Posted 10th Sep 2015
There are only a handful of popular mince dishes such as shepherd's pie and lasagne that we enjoy on a regular basis, however Dean Edwards has found inspiration from such a versatile ingredient with his latest book, Mincepiration. We sat down with him to find out more about his book
What inspired you to write a book just about mince?
It was something I had grown up eating as many of us did. I have very fond memories of tucking into a bolognese or a cottage pie, proper comfort food, but as families we tend to stick with what we know. I wanted to give a few more options on what to do with mince, as it's such a diverse ingredient and is also easy on the pocket.
Did you find it difficult to create so many dishes from the same base ingredient?
It actually was very tough, I hadn’t quite realised how hard it was to write a cookbook, let alone giving myself a subject matter that narrowed down my field for inspiration. My mission was not only to develop recipes that tasted great but also looked the business too – ask any food photographer their least favourite ingredient to shoot and many will point the finger at mince due to the many shades of brown on show. Not sure I would go down the route of a single ingredient subject matter again but the buzz from seeing the book on the shelf makes all the hard work worthwhile.
How was writing Feelgood Family Food different to writing Mincepiration?
It was easier in a way as I was able to take inspiration from many other ingredients, in addition I learned a lot from writing my first book. The fact I ate mince for around four months solid has not put me off and there are some mince based recipes in Feelgood Family Food. The hardest part however is trying not to go over old ground and always have something fresh and inspirational to write about, the cooking part comes easy as I love it – the sitting at the laptop for countless hours however is another matter.
What's your favourite recipe from the book?
The recipe I cook over and over at home is the chilli beef hotpot. An ode to the famous hotpot from the North of England, I’ve adapted a chilli con carne recipe, bulked it out with beans and topped with a crispy layer of sliced potato and Cheddar cheese. It really has become a family favourite. Bonus too that any leftovers can be served with rice, that’s lunch sorted the next day!
What did you find most challenging about putting this cookbook together?
The hardest part was to try and look at a simple ingredient and make it exciting. To try and think outside of the box, we all cook and enjoy mince but get stuck in a rut. Before writing the book I asked people to name five meals with mince, I got the usual responses, spaghetti bolognese, chilli, cottage pie, shepherds pie and burgers. Crazily I decided it would be a good idea to come up with another 90 odd recipes all inspired by the most basic and familiar of ingredients. It was a tough ask but I think I cracked it.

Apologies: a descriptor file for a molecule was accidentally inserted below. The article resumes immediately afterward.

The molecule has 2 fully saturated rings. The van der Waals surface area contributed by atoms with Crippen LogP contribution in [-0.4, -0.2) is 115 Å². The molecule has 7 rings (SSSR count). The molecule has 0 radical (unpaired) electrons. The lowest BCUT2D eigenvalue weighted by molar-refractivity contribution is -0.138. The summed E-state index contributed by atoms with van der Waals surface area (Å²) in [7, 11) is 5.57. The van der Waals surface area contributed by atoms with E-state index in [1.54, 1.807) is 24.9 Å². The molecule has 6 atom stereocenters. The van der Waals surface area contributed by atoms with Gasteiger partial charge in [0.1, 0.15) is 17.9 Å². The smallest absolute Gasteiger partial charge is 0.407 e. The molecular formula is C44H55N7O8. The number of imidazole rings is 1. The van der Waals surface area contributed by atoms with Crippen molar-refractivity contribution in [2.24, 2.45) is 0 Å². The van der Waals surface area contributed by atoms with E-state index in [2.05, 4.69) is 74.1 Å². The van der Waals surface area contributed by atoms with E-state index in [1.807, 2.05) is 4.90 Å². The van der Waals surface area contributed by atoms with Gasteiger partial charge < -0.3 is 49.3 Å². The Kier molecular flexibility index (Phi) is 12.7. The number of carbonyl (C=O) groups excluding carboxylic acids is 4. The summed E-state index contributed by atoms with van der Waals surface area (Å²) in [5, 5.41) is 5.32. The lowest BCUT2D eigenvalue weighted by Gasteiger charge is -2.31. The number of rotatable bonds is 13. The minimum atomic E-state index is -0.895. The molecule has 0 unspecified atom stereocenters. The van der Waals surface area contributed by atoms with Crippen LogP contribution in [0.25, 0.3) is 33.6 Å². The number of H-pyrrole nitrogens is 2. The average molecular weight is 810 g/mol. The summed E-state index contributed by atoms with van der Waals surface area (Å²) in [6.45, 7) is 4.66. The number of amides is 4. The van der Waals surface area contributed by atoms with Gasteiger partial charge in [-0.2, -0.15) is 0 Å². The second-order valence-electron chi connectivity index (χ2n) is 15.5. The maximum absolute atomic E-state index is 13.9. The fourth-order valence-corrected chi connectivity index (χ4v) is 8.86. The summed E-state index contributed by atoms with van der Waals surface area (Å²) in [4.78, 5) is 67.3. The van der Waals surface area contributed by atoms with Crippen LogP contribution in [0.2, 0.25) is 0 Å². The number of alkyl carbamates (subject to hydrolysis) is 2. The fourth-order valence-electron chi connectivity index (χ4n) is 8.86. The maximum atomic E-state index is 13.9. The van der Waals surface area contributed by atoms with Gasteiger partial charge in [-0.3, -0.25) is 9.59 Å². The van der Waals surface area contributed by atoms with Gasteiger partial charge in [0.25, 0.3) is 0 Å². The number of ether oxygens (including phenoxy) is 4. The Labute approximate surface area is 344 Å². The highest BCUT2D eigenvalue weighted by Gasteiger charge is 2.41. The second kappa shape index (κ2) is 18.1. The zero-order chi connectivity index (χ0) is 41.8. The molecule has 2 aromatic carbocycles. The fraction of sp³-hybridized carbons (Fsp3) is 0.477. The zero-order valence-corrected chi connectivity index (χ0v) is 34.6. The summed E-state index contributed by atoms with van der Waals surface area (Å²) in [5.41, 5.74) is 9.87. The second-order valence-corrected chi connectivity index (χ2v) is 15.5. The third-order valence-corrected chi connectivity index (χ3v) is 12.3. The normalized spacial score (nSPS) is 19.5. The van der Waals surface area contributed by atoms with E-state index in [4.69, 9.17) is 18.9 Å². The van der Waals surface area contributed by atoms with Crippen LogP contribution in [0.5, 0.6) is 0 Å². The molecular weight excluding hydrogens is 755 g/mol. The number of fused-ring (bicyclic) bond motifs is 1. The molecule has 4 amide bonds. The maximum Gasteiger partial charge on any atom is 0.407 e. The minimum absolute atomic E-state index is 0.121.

When people think of mince they predominately think of beef mince, how do you suggest we change this way of thinking to encourage people to try other minced meats?
There are no hard and fast rules when it comes to which type of mince to cook with and many dishes will work with any mince, whether that’s beef, pork, lamb, or turkey. The one thing I would say is try to buy the best quality mince your budget will stretch to. It really will make a difference. Try lamb for a rich and smoky flavoured Moroccan spiced burger or some lean turkey mince for a fiery Tom Yum soup, both packed with loads of flavour and dead easy to make.
Who or what inspires your cooking most?
My daughter Indie is my biggest inspiration when it comes to cooking, many parents will tell you little ones are a real pain when it comes to food, their taste buds change like the wind, liking something one minute and hating it the next, its always a constant battle to give them healthy nutritious food that they actually enjoy eating. She’s my toughest and most honest critic. I wouldn’t have it any other way though; she definitely keeps me on my toes.
What is most important to you when cooking?
Just to enjoy it. I’m so lucky, for years and years I cooked for sheer pleasure and now nearly 10 years on I'm making a career out of doing something I love. Not many people get the opportunity to combine work with pleasure so I count my lucky stars every day.
What's next for you?
I’m really excited about the new book and having a great time working with Bacofoil. They’ve got me involved in some really exciting things over the past few months. From recipe development and getting to know all the new products – there’s a lot to get my teeth into and really get creative with.
I’ve been lucky enough to work on the ITV Lorraine show for the past six years and will be cooking for the lovely Lorraine Kelly for the year ahead. I’m also in the process of setting up an exciting street food project inspired by the food of my childhood so watch this space, exciting times ahead.
For more information on Bacofoil visit, www.bacofoil.co.uk.
By Lois Shearing
Images courtesy of Bacofoil and Dean Edwards